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Conditions We Treat


Metabolic Bone Disease

Since impaired kidneys are unable to properly filter blood, an imbalance of calcium and phosphorus levels in the blood can result. This electrolyte imbalance can negatively affect bone health, leading to fragile, brittle bones that are easily fractured. 

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Hematuria is when the patient has blood in their urine. Most patients become concerned when they can see the blood with their naked eye. This type of hematuria is called gross hematuria. However, sometimes there is blood present in urine that is not readily visible except when viewed under a microscope. This is aptly called microscopic hematuria.

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Edema occurs when a patient is found to have swelling on some body part. This swelling is mainly found on a patient's arms, hands, feet, legs, and ankles. The swelling is caused by excess fluid accumulating in their body's tissues. The most frequent treatments prescribed for this condition include fluid & salt restriction and diuretic therapy, which involves administering water pills that cause patients to pee out salt and water. 

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Kidney Stones

Another name for kidney stones is nephrolithiasis. Kidney stones form when the minerals and salts present in the urine crystallize due to their high concentration in a small amount of liquid. Kidney stones can sometimes be passed naturally through the urine with the help of ample hydration and prescribed medications. Other times, more intervention may be necessary.

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End-Stage Renal Disease

End-Stage Renal Disease occurs in patients whose Chronic Kidney Disease has reached an advanced stage. At this point, the kidneys have lost the ability to function and nephrologists offer their patients various options for treatment ranging from most aggressive to a greater focus on a peaceful transition. These include dialysis, kidney transplant application, or symptom management.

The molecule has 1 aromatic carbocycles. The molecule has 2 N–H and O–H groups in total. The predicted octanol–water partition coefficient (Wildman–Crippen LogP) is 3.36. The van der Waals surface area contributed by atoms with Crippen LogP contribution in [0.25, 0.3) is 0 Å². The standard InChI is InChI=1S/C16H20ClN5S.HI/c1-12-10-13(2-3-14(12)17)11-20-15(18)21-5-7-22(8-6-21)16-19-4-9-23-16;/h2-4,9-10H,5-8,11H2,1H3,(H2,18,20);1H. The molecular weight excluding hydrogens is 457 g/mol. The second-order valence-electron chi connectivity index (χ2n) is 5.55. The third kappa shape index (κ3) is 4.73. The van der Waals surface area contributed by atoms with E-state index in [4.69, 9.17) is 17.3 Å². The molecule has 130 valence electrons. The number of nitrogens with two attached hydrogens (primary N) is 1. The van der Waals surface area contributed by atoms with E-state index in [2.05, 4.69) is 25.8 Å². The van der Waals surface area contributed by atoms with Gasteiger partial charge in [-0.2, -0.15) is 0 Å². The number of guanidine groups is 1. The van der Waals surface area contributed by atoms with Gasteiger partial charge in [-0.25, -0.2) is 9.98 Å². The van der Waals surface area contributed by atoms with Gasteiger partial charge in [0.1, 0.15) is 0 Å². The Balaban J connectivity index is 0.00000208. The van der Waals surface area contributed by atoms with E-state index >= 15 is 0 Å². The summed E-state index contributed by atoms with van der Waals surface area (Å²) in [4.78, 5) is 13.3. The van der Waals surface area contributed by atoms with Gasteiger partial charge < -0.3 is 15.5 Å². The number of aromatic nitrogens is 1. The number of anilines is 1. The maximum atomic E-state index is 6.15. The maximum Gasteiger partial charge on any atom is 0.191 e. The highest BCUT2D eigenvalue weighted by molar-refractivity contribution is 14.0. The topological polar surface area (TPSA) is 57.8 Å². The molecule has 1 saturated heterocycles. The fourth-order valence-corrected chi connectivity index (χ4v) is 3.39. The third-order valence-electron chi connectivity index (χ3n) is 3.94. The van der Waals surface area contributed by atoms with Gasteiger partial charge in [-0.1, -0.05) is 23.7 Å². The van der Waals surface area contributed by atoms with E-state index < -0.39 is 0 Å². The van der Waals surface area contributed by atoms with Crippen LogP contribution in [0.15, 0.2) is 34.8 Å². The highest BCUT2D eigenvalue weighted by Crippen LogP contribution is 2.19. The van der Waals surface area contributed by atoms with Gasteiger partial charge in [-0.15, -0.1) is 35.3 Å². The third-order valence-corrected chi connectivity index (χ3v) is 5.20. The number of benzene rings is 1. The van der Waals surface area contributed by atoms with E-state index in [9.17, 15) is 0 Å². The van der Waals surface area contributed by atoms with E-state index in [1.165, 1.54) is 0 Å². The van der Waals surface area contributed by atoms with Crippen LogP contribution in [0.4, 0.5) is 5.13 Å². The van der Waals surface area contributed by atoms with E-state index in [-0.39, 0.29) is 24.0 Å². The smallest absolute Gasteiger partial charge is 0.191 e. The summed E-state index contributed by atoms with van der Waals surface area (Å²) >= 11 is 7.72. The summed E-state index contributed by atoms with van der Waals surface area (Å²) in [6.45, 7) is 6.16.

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Proteinuria occurs in patients who have abnormally high levels of protein present in their urine samples. This is usually an identifier of kidney disease. 

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Anemia of CKD

Anemia is common amongst patients with chronic kidney disease because CKD affects the sufficient production of a hormone called erythropoietin (EPO). EPO stimulates our bone marrow to produce red blood cells. Therefore, low EPO causes a low red blood cell count, resulting in anemia.

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Chronic Kidney Disease

When a patient is diagnosed with Chronic Kidney Disease (CKD), it means that their kidneys are gradually losing ability to function. When kidneys are working properly, they are able to filter wastes from the blood. which otherwise would cause a dangerous buildup in the body. Many times, patients with this diagnosis decide to go on dialysis, a treatment that mimics the natural process of filtration that the kidneys perform. 

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